Digital Banking: Brave New World or House of Cards?

Financial companies are increasingly turning to advanced technology to bolster their key services.

Automated fund management is becoming a daily reality for many retail investors as advanced financial technology becomes miniaturised – companies like Nutmeg have built their business model on mobile-based automatic investment. Here, Adam Vincent, CEO at ThreatConnect, answers the question: brave new world or house of cards?

Even for larger, more traditional investment houses, essential market and risk analysis is shifting towards digital – as machine learning becomes more advanced, software is increasingly able to perform critical judgements that were previously the preserve of humans.

With that shift comes a heavy reliance on technology in frontline business as well as back-end processes. As such, the security of these applications is paramount. Banks and other financial institutions need to ensure they have full visibility of their systems and are able to detect potential threats to their customer-facing systems. A compromised investment app could lead to serious losses and, if the firm in question is influential enough, have a significant impact on wider markets.

Security’s weight problem

To add to that problem, the cyber security that guards those banks is often huge, unwieldy and poorly linked up. For decades, the young cybersecurity market has been about specialism: laser-focus companies designing highly-adapted solutions to solve a particular problem – malware, say, or phishing – as well as possible. That’s all well and good in the sense that each platform does the best job for its users, but over time it’s led to a highly expensive and unwieldy situation for buyers and security analysts who have to assemble a defence from multiple vendors.

Think of it this way: imagine you need a new car. But instead of going to the local dealership and buying a shiny Ford, you have to ring up the door manufacturer and ask them to bring you four doors. Then you call the seat company, and they deliver five seats. The engine makers, the boot shapers, the hubcap painters. All of them craft a quality product, but you’re left with an enormous bill and you still have to put the thing together and make sure it actually works.

That’s essentially the problem facing large banks in the current culture. They purchase a firewall, an email filter, a threat intelligence database, an antivirus software, and whatever else they need, and each of them does a great job – but overall, they’re a burden to run. They don’t talk to each other, and each has its own dashboard. Security analysts have to spend hours sifting through alerts to find the truly crucial issues, and valuable time is lost tending to individual systems.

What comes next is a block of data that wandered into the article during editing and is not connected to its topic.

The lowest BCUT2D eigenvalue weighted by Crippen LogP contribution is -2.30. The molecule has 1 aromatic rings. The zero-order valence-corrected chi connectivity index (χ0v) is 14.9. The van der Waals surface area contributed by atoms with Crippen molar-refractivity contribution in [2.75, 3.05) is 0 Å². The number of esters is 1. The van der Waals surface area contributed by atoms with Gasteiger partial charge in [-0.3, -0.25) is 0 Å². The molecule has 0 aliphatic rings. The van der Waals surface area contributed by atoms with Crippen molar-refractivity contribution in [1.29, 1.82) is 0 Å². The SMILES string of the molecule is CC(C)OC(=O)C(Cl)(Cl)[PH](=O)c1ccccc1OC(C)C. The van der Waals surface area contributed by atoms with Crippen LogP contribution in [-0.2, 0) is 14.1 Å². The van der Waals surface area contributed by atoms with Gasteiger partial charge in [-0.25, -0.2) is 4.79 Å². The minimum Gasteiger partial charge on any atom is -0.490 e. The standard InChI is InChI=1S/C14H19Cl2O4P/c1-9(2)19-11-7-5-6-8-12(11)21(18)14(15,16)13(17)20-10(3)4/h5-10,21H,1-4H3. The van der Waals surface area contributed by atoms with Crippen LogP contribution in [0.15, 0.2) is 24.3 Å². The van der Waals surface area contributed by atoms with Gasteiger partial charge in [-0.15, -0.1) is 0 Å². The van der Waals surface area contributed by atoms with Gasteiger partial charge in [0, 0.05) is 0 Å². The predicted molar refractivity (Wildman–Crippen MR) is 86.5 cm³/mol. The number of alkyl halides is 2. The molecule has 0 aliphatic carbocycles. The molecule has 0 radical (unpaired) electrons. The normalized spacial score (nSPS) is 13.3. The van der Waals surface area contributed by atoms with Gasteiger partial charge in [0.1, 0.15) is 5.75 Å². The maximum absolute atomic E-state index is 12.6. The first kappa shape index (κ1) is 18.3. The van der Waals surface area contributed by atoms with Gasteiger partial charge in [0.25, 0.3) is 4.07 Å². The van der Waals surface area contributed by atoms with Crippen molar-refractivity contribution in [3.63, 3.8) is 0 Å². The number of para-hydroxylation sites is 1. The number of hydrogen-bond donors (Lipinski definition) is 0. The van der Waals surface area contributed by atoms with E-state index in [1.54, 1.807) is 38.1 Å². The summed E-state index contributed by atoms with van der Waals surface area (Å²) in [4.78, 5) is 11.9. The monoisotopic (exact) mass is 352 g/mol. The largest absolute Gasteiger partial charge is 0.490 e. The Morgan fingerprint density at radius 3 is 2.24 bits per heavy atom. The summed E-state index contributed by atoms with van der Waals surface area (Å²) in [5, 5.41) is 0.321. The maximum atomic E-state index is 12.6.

That’s the CISO’s problem. But for the CEO, there’s a bigger issue – running multiple security systems is expensive. Really expensive. The more systems you have, the more highly-skilled staff you need, and they’re few and far between. Where cybersecurity used to be a classic back-office concern, like air conditioning or heating, it’s now a central part of strategy and a key pillar of both reputation and customer retention – financial legislation leaves no room for failure. Above all, though, at present, it’s a cost centre.

Send an algorithm to do a human’s job

So how do financial institutions maintain the benefits of digitisation whilst reducing the weight of security? In a word: orchestration. As cybersecurity has grown and developed, so has computer automation. Companies can now link their key systems together under a single automated management tool (often referred to as a security orchestration, automation and response or SOAR platform) to reduce the weight on their staff. Orchestrating your security landscape essentially means integrating systems so that their alerts and data flows are monitored by the SOAR, which then automatically resolves low-level alerts and flags up high-priority issues that need human review.

The upshot of that is that security resources can then be spent more profitably on strategic initiatives like system reviews and regulatory compliance. The CISO is happy because their security systems are preventing attacks and the team is more available for new projects, and the CEO is happy because costs can be streamlined by removing unnecessary admin tasks and slimming down software spend.

More importantly, an effectively orchestrated security system can be easily amended to accommodate new elements of the organisation’s digital landscape – meaning that financial organisations are freed up to innovate in the age of PSD2 and open banking without fear that every new application will come with a six-figure security cost.

Digital banking is the future – there’s no question about that. But financial organisations will have to change the way they approach security system management if they’re to keep up with and support innovation. Orchestration is one way to lighten the load – without compromising on quality.

 

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